I go to Ting Wong for lunch—hiding out at a sticky table along the wall, hot tea and perfect shrimp congee in front of me. I’ve got a book (something with spaceships and ray guns) in one hand, spoon in the other, and I’m smiling because I’m supposed to be eating at some hotel restaurant a few blocks away, but I got there and hated it (hated the vibe and the look of it and the feel it gave me walking through the door), so I about-faced and retreated here, which, yes, was probably the wrong thing to do (considering my job), but it feels good, like skipping school, so I’m happy.
I go to Ting Wong for an early dinner and everything on the block smells like hot, wet garbage, but my dinner is excellent. On another day, I drop by for a quick plate of roast pork over white rice—the meat pink, honey-sweet but also complex with ginger and garlic and five-spice—just because I’m cutting through Chinatown on my way to somewhere else. The pork needs nothing. It is delicious as it is, fanned over rice, shiny under the harsh lights that seem designed to allow no shadows. But if you’re smart, you’ll ask for a little bowl of chopped ginger and scallion—bright green like pickle relish but so much better.
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Bellicimo Burrito at Heffe
They were taking the Christmas lights down at Heffe on the day I showed up. Everyone was wearing gloves and hats; collars turned up against some of the first serious cold of the year. It was the kind of afternoon that made the smooth white stones of the outdoor seating area, the picnic tables, the sand-colored stucco of the walls and all the lime, the chilies, the summer-sunlight flavors kind of a joke. Who eats street tacos in January? In Philly?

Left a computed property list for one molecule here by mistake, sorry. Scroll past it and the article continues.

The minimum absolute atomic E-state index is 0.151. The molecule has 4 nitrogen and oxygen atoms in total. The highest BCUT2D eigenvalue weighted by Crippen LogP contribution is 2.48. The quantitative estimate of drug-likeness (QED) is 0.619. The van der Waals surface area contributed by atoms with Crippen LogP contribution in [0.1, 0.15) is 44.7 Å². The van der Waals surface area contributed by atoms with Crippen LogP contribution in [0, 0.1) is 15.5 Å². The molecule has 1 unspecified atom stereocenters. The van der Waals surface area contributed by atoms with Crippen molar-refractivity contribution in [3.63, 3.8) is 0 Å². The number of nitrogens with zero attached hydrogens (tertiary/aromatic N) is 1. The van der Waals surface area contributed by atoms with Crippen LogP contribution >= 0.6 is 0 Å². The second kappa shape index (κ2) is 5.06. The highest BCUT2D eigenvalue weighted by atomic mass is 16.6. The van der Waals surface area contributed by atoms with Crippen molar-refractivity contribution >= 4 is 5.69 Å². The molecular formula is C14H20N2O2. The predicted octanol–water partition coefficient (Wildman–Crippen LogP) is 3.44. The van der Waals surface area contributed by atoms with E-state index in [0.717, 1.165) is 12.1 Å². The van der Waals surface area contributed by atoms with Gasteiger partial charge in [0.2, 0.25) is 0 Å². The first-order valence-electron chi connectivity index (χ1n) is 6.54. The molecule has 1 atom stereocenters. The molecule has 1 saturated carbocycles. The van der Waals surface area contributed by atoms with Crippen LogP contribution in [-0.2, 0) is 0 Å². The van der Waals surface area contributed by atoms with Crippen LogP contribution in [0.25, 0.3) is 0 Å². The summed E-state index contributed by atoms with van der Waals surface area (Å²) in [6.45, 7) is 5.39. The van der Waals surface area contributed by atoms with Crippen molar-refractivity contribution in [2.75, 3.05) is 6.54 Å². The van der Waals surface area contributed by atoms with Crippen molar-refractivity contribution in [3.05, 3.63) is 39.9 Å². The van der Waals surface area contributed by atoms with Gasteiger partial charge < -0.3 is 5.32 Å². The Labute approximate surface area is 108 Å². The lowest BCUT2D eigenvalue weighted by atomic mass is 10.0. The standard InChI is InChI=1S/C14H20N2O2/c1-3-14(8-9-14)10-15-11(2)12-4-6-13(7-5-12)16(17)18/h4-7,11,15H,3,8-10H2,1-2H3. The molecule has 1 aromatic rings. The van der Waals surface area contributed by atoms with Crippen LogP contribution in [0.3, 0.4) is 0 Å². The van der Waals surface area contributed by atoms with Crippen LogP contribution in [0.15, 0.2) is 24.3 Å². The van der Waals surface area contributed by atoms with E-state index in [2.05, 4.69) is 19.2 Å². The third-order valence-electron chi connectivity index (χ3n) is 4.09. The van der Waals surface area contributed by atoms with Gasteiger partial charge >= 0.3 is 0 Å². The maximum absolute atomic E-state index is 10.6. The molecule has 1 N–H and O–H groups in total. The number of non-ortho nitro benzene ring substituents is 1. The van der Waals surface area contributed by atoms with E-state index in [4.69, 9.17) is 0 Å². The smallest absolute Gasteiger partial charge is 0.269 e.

No one but me … and the half dozen people already waiting ahead of me, and the additional half dozen who filed in behind. Enough people that maybe it isn’t really a joke anymore, but a question—semi-serious and a little bit darker: How desperate for tacos do you have to be to risk frostbite in Fishtown just to get your fix?
Heffe has no indoor seating, just those red picnic tables. There’s no dining room, no service, no silver, no booze. No credit cards are accepted (it’s cash on the barrelhead, but relatively cheap), though if you count the two column heaters and those Christmas lights (now gone), an ATM makes up fully one quarter of the exterior decor.
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The Bouillabaisse at Neuf / Neuf
I was excited when Joncarl Lachman told me his next restaurant was going to be a French/North African concept. A little bit bistro, he said, but with the techniques and textures of Morocco, Tunisia and Algeria. A little gin at the bar, or maybe French 75’s drunk fast so the bubbles get right up in your nose. Flavors like the Marrakesh night market lit on fire.